Russia has fined Google over $40,000 for failing to store the data of Russian users on local servers, a court spokeswoman said Thursday, the first time the U.S.-based tech giant has been fined for the offense.
The Russian government has been seeking to tighten control over the Russian segment of the web and develop a so-called "sovereign internet" and has said foreign technology companies must store Russian users' data in the country.
Moscow's Tagansky district court on Thursday found Google guilty of breaching data localization laws and fined the company 3 million rubles ($41,000), a court spokeswoman told state news agency RIA Novosti.
The maximum penalty is six million rubles.
This is the first time the U.S. company has been penalized for breaching the controversial law passed in 2014 that requires the personal data of Russian users to be stored inside Russia.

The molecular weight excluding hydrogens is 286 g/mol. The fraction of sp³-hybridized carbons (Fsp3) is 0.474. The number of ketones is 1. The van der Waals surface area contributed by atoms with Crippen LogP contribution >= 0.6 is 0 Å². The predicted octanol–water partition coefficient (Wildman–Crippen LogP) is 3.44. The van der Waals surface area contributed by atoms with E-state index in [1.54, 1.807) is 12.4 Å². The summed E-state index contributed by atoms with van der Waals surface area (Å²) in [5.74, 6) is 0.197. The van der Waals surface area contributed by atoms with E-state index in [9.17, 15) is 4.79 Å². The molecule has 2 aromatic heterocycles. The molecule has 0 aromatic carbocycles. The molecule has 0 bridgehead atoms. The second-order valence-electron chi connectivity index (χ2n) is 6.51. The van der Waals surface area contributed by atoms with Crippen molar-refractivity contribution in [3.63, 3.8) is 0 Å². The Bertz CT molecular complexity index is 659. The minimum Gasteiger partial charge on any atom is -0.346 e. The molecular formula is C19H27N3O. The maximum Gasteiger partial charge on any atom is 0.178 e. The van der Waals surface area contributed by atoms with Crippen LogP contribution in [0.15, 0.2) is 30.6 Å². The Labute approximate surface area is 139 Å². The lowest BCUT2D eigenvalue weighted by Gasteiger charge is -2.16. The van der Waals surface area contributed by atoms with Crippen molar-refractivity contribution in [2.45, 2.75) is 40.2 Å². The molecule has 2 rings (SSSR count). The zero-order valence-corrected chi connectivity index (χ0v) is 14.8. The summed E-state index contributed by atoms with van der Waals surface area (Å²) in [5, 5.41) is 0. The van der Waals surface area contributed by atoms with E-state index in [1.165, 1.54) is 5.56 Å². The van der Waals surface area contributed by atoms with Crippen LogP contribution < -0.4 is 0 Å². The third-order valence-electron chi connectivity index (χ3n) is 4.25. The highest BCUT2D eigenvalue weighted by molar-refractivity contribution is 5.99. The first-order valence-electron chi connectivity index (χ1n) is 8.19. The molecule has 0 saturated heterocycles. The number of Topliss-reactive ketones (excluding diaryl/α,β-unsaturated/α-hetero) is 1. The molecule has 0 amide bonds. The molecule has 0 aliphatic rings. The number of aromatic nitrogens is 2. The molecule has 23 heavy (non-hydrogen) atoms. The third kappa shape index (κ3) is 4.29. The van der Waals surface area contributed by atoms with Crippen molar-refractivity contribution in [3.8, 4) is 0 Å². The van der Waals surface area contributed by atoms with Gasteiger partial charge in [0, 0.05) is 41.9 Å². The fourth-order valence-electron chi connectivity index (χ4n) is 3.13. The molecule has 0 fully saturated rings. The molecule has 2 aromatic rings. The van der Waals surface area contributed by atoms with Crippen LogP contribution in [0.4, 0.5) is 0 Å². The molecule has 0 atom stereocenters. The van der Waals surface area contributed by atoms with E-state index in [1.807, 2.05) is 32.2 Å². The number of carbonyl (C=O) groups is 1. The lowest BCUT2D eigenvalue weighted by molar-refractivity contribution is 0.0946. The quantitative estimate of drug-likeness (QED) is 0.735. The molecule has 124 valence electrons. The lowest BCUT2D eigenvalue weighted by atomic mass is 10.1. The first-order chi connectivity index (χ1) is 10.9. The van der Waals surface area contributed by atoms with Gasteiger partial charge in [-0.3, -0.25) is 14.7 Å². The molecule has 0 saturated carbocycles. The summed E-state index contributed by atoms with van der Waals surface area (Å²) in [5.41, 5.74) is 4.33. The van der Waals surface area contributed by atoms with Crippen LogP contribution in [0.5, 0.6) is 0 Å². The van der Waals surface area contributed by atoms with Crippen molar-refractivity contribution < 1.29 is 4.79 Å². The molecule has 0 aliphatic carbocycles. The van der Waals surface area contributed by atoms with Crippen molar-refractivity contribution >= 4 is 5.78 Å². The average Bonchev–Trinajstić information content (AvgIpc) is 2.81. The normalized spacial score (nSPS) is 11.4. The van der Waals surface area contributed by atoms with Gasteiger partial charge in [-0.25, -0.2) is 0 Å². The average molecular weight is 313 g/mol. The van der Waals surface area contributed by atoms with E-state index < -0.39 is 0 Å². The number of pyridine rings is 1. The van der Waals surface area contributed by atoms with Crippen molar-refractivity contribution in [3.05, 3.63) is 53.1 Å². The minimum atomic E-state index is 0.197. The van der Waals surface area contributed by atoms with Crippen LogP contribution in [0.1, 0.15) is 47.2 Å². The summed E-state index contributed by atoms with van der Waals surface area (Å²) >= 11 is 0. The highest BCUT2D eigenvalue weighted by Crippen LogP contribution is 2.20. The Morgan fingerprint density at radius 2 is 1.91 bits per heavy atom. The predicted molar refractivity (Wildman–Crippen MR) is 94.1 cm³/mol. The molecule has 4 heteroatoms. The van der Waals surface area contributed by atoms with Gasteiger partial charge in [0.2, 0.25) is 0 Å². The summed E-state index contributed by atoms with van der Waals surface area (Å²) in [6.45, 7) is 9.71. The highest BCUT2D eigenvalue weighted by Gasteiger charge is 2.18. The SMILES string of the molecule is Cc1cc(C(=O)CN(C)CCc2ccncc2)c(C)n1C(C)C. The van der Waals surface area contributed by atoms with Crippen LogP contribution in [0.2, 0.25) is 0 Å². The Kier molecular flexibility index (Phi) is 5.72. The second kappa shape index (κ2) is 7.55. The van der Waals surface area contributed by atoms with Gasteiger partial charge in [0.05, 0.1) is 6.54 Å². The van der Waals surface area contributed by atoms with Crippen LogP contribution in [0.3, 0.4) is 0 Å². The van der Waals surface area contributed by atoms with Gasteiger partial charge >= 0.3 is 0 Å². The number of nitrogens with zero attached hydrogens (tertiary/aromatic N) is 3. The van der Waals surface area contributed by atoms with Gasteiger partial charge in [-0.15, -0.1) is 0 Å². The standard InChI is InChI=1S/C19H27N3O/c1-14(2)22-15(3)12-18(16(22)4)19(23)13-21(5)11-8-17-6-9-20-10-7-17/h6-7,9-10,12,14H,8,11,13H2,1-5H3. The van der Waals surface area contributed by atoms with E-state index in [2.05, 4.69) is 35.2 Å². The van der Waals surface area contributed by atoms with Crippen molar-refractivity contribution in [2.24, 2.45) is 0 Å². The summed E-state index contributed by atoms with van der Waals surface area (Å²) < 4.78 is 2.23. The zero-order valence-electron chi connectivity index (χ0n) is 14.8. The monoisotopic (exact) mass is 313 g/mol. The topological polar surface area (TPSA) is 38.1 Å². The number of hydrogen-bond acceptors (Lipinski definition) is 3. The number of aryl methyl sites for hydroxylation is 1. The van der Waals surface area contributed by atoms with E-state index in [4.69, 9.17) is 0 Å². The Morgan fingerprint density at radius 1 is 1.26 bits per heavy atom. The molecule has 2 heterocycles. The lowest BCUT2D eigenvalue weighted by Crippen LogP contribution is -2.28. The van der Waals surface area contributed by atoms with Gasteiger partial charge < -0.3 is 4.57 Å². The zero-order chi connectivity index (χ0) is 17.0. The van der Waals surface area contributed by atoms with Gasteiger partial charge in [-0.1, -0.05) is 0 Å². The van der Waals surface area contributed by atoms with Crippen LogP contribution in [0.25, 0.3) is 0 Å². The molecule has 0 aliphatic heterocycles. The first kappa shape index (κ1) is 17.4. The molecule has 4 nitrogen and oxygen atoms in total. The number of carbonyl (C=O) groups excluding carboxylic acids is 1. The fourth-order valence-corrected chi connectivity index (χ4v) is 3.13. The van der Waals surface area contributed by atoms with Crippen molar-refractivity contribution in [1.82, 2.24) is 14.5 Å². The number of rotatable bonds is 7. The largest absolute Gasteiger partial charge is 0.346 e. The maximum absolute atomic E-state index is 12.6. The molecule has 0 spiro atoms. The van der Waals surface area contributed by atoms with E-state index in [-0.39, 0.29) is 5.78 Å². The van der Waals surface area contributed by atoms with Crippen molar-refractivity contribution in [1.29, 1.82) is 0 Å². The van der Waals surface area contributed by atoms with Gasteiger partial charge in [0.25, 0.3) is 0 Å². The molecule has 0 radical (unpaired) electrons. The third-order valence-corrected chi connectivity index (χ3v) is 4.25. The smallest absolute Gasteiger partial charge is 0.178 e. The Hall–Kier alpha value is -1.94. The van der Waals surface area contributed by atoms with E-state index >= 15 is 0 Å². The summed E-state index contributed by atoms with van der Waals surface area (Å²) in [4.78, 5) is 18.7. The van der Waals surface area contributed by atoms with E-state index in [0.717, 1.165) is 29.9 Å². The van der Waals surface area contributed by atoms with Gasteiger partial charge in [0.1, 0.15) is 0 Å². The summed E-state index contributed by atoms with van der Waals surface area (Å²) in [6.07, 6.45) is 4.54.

Twitter and Facebook were fined last year for failing to comply while the networking website LinkedIn was blocked by Russia after it refused to move the data of Russian users.
In recent months, Russia has been taking legal action against foreign tech companies, especially social networks, for failing to delete content on the request of the state media watchdog.
Kremlin critics say the government uses the pretext of protecting minors and fighting extremism to remove content linked to the opposition, which is largely based online.
During protests in support of jailed Kremlin critic Alexei Navalny in January, authorities accused internet platforms of interfering in Russia's domestic affairs by not deleting posts calling for minors to join the rallies.
Facebook and Google have been handed fines for failing to remove illegal content, while Twitter had its services throttled by Russia's government media regulator earlier this year.
The media watchdog also threatened to ban Twitter completely if the prohibited content was not removed.